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The Joint Research Centre (JRC) is the European Commission's science and knowledge service which employs scientists to carry out research in order to provide independent scientific advice and support to EU policy.
Over the weekend, the European Commission has published accurate maps of the damage caused by the catastrophic earthquake that hit central Italy on 24 August. The maps were produced by the Copernicus Emergency Management Service (EMS) Mapping, at request of the Italian authorities to support a preliminary assessment of the damage.
The Copernicus Emergency Management Service (EMS) Mapping is the European operational mapping service aimed at providing civil protection authorities and humanitarian aid agencies with timely and relevant satellite (remotely sensed) information in emergency contexts, such as natural and man-made disasters, as well as humanitarian conflicts. The JRC is responsible for the technical coordination of the EMS.
The service can be activated in case of an emergency. Following a request of the Italian Civil Protection, the service was activated few hours after the event and the first maps were available less than 24h from the occurrence of the earthquake; a larger set of maps produced in the following days provided accurate identification of the affected zones.
Nearly 300 people died and hundreds were injured when a 6.0-magnitude earthquake struck in the early hours of Wednesday, 24 August, 100km north-east of Rome. The areas worst hit are Amatrice, Accumoli, Arquata del Tronto and Pescara del Tronto.
The most affected villages were covered first with satellite imagery on the very day of the disaster. To provide even more detailed damaged assessment aerial images with spatial resolution of 10 cm were also acquired the following day. More than 50 post-disaster maps were produced. The maps show the overview of the most affected areas and provide basic statistics on the damage grade on buildings and infrastructure. In addition to the Italian Civil Protection, the maps were used by several news portals to inform about the extent of the damage.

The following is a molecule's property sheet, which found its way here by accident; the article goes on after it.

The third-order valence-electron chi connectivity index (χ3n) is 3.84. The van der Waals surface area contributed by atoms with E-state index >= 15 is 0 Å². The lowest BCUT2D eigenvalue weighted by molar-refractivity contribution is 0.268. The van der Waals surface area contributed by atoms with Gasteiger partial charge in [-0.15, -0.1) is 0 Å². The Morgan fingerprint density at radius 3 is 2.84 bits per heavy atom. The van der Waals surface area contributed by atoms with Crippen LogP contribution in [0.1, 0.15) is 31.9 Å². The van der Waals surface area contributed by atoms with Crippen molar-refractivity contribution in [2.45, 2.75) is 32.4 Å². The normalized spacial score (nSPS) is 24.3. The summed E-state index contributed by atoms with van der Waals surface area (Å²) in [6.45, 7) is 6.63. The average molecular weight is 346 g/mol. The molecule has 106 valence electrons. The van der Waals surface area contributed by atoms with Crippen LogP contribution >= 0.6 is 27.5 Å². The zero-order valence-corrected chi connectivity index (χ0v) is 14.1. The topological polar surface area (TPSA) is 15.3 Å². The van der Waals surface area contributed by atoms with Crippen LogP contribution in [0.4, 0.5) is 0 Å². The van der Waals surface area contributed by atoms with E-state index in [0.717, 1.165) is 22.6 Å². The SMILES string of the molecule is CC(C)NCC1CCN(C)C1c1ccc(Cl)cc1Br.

The JRC works in several areas related to disaster risk reduction, including supporting competent authorities in responding to disasters by providing rapid and relevant information depicting the situation in the wake of a disaster. The JRC uses remote sensing technologies to support emergency mapping and damage assessment. All the maps provided by the EMS services are freely available on the EMS portal.
The JRC supported the European Emergency Response and Coordination Centre (ERCC) of the European Commission since the first hours after the event by providing analysis and situation maps before the satellite images were available. This first information is compiled thanks to physical sensors of seismological institutes (epicentre, magnitude, location of the main event and various aftershocks) as well as shake-maps that estimate the area mostly hit by the earthquake. Additional information is collected through media news and social media (e.g. Twitter analysis). Shortly after the earthquake, the geological risk is also estimated, taking into account whether the event was expected and whether there were other significant events in the same area, as well as the current meteorological conditions.
A report with dedicated analyses was provided by 12:30 CET on 24th August in order to present the current situation and allow ERCC to take the necessary actions, including the ordering of the Copernicus EMS satellite images products.